3

I'm looking for the fastest way of copying a file between 2 linux servers using bsdtar.

With normal tar, I would do something like:

ssh root@remote 'tar -cz -C /my/path/ big_file.txt' | tar -zxv

However, just replacing "tar" with "bsdtar" does not seem to work.

So, my questions are:

  1. How would I do this with bsdtar?
  2. Instead of using gzip, I would like to use something that can use multiple cores for the compress/uncompress, like pbzip2. How would I pipe this in?
  3. I want the file "big_file.txt" to be called "hello_world.txt" on the destination server without using a temp-file with renaming. How?

UPDATE 1:

I solved number 1 myself:

ssh root@localhost 'bsdtar -cz -f - -C /my/path/ big_file.txt' | tar -zxv

UPDATE 2:

I solved number 3 myself:

ssh root@localhost 'bsdtar -cz -f - -C /my/path/ big_file.txt' | tar -zxv -O > test.txt
2

There are many variations in the syntax of the tar command. GNU tar defaults to reading the archive on stdandard input and to writing the archive to standard output, but many other versions default to a tape device. Pass the f flag (with or without a dash — I think BSD versions support either) with the argument - to indicate stdin or stdout.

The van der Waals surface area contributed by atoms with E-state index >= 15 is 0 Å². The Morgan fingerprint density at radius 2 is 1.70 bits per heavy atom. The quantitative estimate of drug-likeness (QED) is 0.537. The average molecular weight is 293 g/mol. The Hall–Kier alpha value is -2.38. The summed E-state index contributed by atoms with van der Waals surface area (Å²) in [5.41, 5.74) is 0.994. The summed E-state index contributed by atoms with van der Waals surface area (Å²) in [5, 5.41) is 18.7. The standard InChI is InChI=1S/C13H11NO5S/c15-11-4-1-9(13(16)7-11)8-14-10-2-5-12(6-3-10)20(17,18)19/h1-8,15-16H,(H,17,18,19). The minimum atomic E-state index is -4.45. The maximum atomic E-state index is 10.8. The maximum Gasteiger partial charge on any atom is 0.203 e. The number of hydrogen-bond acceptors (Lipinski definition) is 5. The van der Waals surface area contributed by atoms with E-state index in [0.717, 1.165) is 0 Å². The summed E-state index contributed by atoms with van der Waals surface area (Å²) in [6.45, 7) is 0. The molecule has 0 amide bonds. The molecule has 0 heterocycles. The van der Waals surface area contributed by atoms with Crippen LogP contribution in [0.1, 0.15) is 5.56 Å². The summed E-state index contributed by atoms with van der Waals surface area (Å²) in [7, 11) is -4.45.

If you want to use a different (de)compression program, don't tell tar to compress, and pipe into the (de)compression program explicitly.

To rename the file, use the -s option, if your version of tar supports it (it is similar to the -s option of pax and to the --transform option of GNU tar).

ssh root@remote 'cd /my/path && bsdtar cf - -s '/big_file\.txt$/hello.txt/' big_file.txt | pbzip2' | pbzip2 -d | tar xf -

If you're only copying a single file, there's no point in using tar unless you both want to preserve metadata and want to use a custom compression program.

scp -C -p root@remote:/my/path/hello.txt big_file.txt

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